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Carbon footprint: where does rail travel stand?

July 23, 2018
Author: Eve-Marie Morgo

Traveling comes with a substantial carbon footprint. We produce emissions from the time of booking to arriving at our destination. Can carbon reporting help drive more demand rail travel? 

Global policies such as the Paris Climate Agreement, are trying to reach zero emissions before 2050. Overall, the contribution of tourism to global greenhouse gas emissions is over 5%. On the other hand, travelers are now more conscious of their carbon footprint when traveling. We believe that carbon reporting should be a must for every travel company, and it can be a differentiating factor when choosing a mode of travel. 

Rail, a greener travel option

Rail is the most environment-friendly way to travel. According to Statista, the carbon dioxide (CO₂) emissions from rail travel is only 1%, road travel being the biggest contributor to CO₂ emissions. In that sense, taking the train could cut CO₂ emission by up to 90%. How can railways take advantage of this? 

blog-Amadeus-rail-co2-rail-travelSource: Statista.com


Carbon reporting: a must for railways

Carbon reporting should be like financial annual reporting: a must for every single travel company. Some railways are already disclosing their carbon emissions, and there are some excellent examples such as SNCF  tool to calculate CO emissions or Eurostar comparison of air vs rail (see graph below).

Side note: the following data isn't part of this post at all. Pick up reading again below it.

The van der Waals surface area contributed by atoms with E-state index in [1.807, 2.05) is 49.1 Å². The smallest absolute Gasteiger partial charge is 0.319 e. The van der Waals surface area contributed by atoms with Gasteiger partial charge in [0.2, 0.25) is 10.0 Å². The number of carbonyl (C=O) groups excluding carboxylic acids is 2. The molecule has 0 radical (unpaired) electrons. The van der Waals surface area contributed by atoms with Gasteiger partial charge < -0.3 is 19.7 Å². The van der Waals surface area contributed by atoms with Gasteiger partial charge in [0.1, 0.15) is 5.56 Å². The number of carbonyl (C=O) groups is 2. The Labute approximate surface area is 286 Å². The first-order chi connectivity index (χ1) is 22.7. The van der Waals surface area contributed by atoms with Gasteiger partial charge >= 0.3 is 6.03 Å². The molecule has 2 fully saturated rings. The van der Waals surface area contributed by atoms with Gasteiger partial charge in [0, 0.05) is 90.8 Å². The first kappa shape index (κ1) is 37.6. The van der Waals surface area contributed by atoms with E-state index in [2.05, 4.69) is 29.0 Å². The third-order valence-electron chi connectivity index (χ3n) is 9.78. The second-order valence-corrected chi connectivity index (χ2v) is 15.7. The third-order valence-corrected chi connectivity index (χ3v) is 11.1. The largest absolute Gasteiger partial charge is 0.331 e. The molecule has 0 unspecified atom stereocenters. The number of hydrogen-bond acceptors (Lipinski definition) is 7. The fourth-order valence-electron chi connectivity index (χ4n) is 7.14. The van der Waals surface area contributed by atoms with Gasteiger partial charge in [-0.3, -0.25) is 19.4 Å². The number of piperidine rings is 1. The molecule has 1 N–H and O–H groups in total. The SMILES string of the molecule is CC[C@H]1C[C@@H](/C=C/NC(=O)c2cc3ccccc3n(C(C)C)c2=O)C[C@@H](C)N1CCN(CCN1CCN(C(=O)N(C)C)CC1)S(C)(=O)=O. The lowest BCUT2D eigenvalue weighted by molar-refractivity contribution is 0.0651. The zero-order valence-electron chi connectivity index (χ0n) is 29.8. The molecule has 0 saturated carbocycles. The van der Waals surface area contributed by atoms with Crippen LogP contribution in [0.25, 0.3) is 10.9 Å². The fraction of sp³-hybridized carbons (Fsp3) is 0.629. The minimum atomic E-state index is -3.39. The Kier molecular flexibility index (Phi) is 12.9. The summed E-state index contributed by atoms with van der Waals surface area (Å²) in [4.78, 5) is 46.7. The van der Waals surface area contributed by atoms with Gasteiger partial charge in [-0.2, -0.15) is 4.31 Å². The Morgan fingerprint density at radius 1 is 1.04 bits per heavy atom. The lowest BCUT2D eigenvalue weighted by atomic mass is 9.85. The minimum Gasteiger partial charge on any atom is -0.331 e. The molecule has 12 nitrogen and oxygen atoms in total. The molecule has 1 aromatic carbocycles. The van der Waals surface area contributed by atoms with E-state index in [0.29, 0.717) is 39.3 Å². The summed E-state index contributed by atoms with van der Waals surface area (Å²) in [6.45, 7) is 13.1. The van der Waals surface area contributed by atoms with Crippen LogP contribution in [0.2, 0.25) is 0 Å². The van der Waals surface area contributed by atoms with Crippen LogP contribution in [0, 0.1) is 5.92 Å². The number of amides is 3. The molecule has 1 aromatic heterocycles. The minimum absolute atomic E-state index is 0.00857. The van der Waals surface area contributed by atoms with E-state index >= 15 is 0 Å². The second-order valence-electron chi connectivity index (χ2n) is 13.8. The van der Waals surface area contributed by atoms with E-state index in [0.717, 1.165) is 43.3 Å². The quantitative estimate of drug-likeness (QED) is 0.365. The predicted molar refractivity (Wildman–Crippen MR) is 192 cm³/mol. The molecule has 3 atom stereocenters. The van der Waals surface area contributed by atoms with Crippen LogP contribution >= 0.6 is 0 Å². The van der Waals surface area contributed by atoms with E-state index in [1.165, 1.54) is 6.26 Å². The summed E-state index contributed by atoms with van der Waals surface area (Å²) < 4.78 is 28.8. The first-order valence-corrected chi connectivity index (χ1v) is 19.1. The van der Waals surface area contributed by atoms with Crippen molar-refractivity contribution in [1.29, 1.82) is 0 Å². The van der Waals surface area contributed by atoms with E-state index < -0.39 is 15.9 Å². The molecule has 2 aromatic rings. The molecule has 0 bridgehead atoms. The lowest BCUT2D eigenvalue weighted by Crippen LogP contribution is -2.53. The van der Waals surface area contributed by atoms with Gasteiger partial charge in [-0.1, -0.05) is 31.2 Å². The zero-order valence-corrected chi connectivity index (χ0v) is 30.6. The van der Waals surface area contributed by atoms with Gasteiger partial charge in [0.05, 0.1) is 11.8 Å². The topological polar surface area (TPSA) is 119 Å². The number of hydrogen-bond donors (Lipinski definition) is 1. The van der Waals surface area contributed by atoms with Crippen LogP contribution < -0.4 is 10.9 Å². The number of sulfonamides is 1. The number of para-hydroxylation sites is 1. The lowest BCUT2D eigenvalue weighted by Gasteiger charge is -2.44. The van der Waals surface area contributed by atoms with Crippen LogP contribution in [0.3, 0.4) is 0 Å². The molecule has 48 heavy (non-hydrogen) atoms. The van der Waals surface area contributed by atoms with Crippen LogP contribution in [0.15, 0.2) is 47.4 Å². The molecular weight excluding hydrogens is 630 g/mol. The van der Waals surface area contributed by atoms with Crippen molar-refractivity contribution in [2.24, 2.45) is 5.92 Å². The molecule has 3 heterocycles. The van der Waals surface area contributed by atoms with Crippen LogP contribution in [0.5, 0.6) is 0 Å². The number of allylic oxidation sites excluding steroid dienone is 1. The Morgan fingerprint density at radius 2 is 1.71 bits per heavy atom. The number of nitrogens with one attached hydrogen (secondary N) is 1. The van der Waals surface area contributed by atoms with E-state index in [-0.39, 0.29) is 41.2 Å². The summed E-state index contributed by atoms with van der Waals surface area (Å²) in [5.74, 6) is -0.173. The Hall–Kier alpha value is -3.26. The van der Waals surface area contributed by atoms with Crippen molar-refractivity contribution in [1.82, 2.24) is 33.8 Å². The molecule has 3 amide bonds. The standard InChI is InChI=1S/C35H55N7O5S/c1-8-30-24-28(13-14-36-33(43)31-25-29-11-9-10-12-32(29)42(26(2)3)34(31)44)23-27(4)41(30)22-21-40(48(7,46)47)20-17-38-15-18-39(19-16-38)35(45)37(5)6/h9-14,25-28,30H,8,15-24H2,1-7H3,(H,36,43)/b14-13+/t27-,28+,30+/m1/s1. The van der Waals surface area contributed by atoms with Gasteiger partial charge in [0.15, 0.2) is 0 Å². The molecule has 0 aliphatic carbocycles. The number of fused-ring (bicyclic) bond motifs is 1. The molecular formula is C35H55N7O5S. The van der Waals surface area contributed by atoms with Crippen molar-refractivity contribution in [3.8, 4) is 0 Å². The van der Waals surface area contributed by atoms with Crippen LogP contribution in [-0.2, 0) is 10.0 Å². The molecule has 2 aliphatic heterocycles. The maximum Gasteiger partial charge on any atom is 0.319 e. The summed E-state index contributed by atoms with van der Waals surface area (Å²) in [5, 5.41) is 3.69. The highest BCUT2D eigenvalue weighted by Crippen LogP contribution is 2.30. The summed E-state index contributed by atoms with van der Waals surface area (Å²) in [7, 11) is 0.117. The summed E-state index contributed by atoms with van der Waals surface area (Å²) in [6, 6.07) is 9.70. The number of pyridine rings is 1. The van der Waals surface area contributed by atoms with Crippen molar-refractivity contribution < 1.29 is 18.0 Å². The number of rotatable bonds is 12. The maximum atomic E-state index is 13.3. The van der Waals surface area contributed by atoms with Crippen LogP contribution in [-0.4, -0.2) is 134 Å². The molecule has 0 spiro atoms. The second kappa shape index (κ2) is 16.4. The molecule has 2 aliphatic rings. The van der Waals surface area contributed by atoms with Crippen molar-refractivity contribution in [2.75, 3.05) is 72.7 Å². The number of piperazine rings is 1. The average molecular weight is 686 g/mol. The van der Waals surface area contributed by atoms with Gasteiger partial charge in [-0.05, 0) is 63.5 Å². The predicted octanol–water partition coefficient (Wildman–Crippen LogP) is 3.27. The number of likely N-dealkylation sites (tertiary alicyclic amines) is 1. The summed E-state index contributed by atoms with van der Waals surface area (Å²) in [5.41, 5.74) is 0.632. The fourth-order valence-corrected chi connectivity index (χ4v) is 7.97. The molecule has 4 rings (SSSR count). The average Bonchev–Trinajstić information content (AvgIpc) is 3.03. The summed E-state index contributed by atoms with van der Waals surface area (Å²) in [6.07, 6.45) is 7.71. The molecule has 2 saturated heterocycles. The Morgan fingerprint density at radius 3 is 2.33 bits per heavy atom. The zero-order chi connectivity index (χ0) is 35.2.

Travel agencies also tend to include the carbon impact of a trip in the booking confirmation

Source: Eurostar.com
Some railways have already recognized that reporting carbon emissions is a good environmental practice, and on top, it can improve: 
  • Operational efficiency
  • Employee and community engagement
  • As well as branding

Carbon reporting is the next step for the rail industry. If we want to position rail as a sustainable travel option, railways should disclose carbon emissions when booking.

At Amadeus, we are working to achieve a world, where every rail journey booked will include both the journey price and the carbon costs attached to it. If you would like to learn more about carbon reporting, download now our report Proving the Case: Carbon Reporting in Travel and Tourism: 



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